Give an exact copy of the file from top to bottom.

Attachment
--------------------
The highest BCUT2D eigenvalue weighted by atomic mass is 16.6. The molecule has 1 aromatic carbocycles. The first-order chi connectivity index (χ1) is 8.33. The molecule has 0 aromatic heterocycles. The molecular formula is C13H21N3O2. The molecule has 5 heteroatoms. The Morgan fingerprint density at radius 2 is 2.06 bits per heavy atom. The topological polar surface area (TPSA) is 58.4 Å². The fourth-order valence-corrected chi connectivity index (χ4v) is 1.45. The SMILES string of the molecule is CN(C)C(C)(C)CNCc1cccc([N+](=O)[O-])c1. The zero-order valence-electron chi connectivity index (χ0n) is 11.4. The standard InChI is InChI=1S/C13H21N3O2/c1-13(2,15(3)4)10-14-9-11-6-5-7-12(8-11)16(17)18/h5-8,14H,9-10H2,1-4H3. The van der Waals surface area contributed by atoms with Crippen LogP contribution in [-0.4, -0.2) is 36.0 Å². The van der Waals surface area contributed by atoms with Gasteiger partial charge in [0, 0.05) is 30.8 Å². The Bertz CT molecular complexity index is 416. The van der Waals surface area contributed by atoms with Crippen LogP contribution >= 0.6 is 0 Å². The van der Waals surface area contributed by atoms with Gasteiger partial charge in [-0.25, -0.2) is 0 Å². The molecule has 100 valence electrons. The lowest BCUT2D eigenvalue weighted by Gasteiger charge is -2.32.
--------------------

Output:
The highest BCUT2D eigenvalue weighted by atomic mass is 16.6. The molecule has 1 aromatic carbocycles. The first-order chi connectivity index (χ1) is 8.33. The molecule has 0 aromatic heterocycles. The molecular formula is C13H21N3O2. The molecule has 5 heteroatoms. The Morgan fingerprint density at radius 2 is 2.06 bits per heavy atom. The topological polar surface area (TPSA) is 58.4 Å². The fourth-order valence-corrected chi connectivity index (χ4v) is 1.45. The SMILES string of the molecule is CN(C)C(C)(C)CNCc1cccc([N+](=O)[O-])c1. The zero-order valence-electron chi connectivity index (χ0n) is 11.4. The standard InChI is InChI=1S/C13H21N3O2/c1-13(2,15(3)4)10-14-9-11-6-5-7-12(8-11)16(17)18/h5-8,14H,9-10H2,1-4H3. The van der Waals surface area contributed by atoms with Crippen LogP contribution in [-0.4, -0.2) is 36.0 Å². The van der Waals surface area contributed by atoms with Gasteiger partial charge in [0, 0.05) is 30.8 Å². The Bertz CT molecular complexity index is 416. The van der Waals surface area contributed by atoms with Crippen LogP contribution >= 0.6 is 0 Å². The van der Waals surface area contributed by atoms with Gasteiger partial charge in [-0.25, -0.2) is 0 Å². The molecule has 100 valence electrons. The lowest BCUT2D eigenvalue weighted by Gasteiger charge is -2.32.